NEWPORT BEACH — Stewart Hagestad stared at the leaderboard at Big Canyon Country Club and his name was on top.
For a moment on Monday, everyone at the U.S. Amateur Sectional Qualifier looked up at the 6-foot-5 golfer from Newport Beach. The majority of the field was not in yet.
Hagestad said he felt the lead slipping away before he learned of other scores. An hour later, Ray Biggerstaff of Newport Beach walked in with the same score as Hagestad.
"It is a playoff," predicted Hagestad, who began playing the waiting game. "I didn't want to do this. I would love to have been relaxing right now. I'm kind of tired."
Thirty-six holes in one day was not enough golf for Hagestad or Biggerstaff. Their lead was short lived as John Young Kim of Los Alamitos walked in with a winner's smile. The 18-year-old placed first after recording a two-round total of four-under-par 140.
Costa Mesa resident Amit Chopra finished right behind at two under. Only the top three finishers advanced to next month's U.S. Amateur Championship at Chambers Bay Golf Course in University Place, Wash.
Hagestad and Biggerstaff battled for the final spot in a sudden-death playoff. Tied at one under, the two teed off from the first hole.
One player was 351 yards away from moving on.
Biggerstaff started first on the par-four hole. He found himself in a tough spot after his second shot went past the greens, while Hagestad's ball found the greens. Fifteen feet away from edge of the greens, Biggerstaff's chip shot eventually made it on to the greens, but 30 feet away from the hole.
Hagestad putted from about 20 feet out and saw the ball roll inches away from the hole. He easily tapped the ball in to earn his second trip to the U.S. Amateur Championship in three years.
Third place belonged to the member of Big Canyon, who recorded a par to Biggerstaff's bogey. Hagestad and his father hugged before Biggerstaff asked for another chip shot from the same spot he missed badly.
It is too bad it did not count because Biggerstaff nailed the shot this time.
Biggerstaff and his caddy shook their heads when the ball went in. Hagestad could not believe it either.
"Now my heart really goes out to him," said Hagestad, who really dedicated the one-day tournament to his mother, Merry Hagestad.
Hagestad said his mother was in Boston, but she really was with him. Hagestad marked his ball with his mom's initials, "MH." The two talked after Hagestad rose out of bed at 4:45 a.m.
Fifteen hours later, Hagestad's first phone call after leaving the course was to you know whom.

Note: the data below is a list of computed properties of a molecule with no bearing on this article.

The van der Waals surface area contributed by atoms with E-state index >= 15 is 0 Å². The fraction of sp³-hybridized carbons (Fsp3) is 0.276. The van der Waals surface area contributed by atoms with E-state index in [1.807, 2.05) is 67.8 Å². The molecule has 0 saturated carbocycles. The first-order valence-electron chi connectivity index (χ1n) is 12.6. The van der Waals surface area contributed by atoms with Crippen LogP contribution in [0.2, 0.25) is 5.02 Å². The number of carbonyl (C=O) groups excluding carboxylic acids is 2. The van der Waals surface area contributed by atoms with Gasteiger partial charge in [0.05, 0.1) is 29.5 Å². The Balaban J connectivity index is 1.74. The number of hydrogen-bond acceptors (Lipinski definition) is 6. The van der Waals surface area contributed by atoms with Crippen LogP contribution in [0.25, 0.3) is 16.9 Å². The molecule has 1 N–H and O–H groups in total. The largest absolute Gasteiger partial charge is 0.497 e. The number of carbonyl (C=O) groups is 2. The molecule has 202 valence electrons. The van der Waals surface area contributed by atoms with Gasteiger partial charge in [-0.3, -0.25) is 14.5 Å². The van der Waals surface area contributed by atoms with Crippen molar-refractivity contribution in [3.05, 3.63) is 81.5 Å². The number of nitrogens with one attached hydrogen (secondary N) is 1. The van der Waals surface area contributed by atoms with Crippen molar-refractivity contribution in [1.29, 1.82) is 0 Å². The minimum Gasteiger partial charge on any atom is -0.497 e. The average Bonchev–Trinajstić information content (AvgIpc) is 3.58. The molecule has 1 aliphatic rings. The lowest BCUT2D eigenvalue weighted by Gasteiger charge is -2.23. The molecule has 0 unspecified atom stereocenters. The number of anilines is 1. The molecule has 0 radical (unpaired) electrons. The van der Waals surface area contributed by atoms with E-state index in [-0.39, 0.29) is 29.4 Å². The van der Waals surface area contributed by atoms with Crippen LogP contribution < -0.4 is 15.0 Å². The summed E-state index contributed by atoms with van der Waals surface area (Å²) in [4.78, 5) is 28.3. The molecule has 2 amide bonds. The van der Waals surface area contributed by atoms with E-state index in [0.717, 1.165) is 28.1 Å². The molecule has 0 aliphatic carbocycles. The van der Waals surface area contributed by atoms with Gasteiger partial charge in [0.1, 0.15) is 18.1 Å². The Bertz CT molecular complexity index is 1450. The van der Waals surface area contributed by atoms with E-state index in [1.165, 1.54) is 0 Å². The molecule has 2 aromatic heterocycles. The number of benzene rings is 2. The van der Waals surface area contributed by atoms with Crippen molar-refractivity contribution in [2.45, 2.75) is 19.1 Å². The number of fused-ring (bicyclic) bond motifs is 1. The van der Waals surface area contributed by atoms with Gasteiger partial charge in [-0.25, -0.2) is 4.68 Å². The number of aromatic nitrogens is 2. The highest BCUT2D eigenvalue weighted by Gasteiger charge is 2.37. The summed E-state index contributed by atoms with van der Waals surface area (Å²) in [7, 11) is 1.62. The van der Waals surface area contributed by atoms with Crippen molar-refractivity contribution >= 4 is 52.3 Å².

"She'll be ecstatic to hear from me," Hagestad said of his mom. "I knew she was rooting for me."
Many at Big Canyon backed Hagestad, an incoming sophomore at USC. Playing on his home course is not easy because practically everyone expected Hagestad to reach the U.S. Amateur Championship.
Someone even offered to hand Hagestad an outline of the Chambers Bay Golf Course before the U.S. Amateur Sectional Qualifier.
"It's stressful," Hagestad said of the pressure of qualifying.
The former Sage Hill School student delivered. He recorded seven birdies, shooting a two-under-par 70 in the first round and a 73 in the second round.
In his two U.S. Amateur Sectional Qualifiers, Hagestad is two for two.
The qualifier was Biggerstaff's third straight. He is one of the two alternates. The other is Will Tipton, the men's champion at Big Canyon, who finished even par at 144.
Tipton shot lights out in the first round, scoring a four-under-par 68.
"I kind of snuck up on a 68," said Tipton, who birdied his final three holes to finish with the best score in the opening round.
Tipton's run at his first U.S. Amateur Championship appearance since 1988 ended when he birdied only once in the final round and bogeyed five times.
Out of all the golfers, Chopra's day began with bad news. The starter had no caddy for the 39-year-old, so Chopra lugged his bag around for 36 holes.
"I think that got me mad in the morning," said Chopra, who birdied six times to advance to the U.S. Amateur Championship for the second time since 2003. "Maybe it helped me calm down.
"I don't usually play 36 holes carrying my own bag. I think the last time I did that I was in college."
Kim isn't even in college yet and he prevailed in his first U.S. Amateur Sectional Qualifier. Kim said he's playing for the University of Tulsa next season.
The event featured high school players, recent graduates, college players and some older players.
Other locals in the tournament that placed in the top 15 included Newport Beach's Don DuBois (ninth place, 146) and Michael Carpenter, who tied for 13th with three other players at 149.